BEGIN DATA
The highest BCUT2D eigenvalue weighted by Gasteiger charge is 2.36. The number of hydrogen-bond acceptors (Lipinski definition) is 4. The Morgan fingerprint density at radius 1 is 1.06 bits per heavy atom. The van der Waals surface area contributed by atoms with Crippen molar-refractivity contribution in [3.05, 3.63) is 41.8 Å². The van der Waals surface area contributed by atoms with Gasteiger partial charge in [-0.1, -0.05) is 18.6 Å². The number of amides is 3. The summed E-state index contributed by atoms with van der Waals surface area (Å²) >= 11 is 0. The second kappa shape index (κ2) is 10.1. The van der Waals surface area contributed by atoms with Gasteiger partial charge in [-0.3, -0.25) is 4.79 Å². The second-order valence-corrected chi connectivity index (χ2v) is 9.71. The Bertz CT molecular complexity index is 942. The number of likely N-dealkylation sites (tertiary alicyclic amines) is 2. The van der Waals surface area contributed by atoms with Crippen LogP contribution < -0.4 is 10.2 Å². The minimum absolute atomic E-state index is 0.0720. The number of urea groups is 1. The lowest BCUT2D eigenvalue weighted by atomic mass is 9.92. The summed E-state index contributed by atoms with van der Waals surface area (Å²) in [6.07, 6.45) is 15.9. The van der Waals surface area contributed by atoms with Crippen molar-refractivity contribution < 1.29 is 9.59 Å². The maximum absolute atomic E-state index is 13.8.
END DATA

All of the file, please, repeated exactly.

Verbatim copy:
The highest BCUT2D eigenvalue weighted by Gasteiger charge is 2.36. The number of hydrogen-bond acceptors (Lipinski definition) is 4. The Morgan fingerprint density at radius 1 is 1.06 bits per heavy atom. The van der Waals surface area contributed by atoms with Crippen molar-refractivity contribution in [3.05, 3.63) is 41.8 Å². The van der Waals surface area contributed by atoms with Gasteiger partial charge in [-0.1, -0.05) is 18.6 Å². The number of amides is 3. The summed E-state index contributed by atoms with van der Waals surface area (Å²) >= 11 is 0. The second kappa shape index (κ2) is 10.1. The van der Waals surface area contributed by atoms with Gasteiger partial charge in [-0.3, -0.25) is 4.79 Å². The second-order valence-corrected chi connectivity index (χ2v) is 9.71. The Bertz CT molecular complexity index is 942. The number of likely N-dealkylation sites (tertiary alicyclic amines) is 2. The van der Waals surface area contributed by atoms with Crippen LogP contribution < -0.4 is 10.2 Å². The minimum absolute atomic E-state index is 0.0720. The number of urea groups is 1. The lowest BCUT2D eigenvalue weighted by atomic mass is 9.92. The summed E-state index contributed by atoms with van der Waals surface area (Å²) in [6.07, 6.45) is 15.9. The van der Waals surface area contributed by atoms with Crippen molar-refractivity contribution < 1.29 is 9.59 Å². The maximum absolute atomic E-state index is 13.8.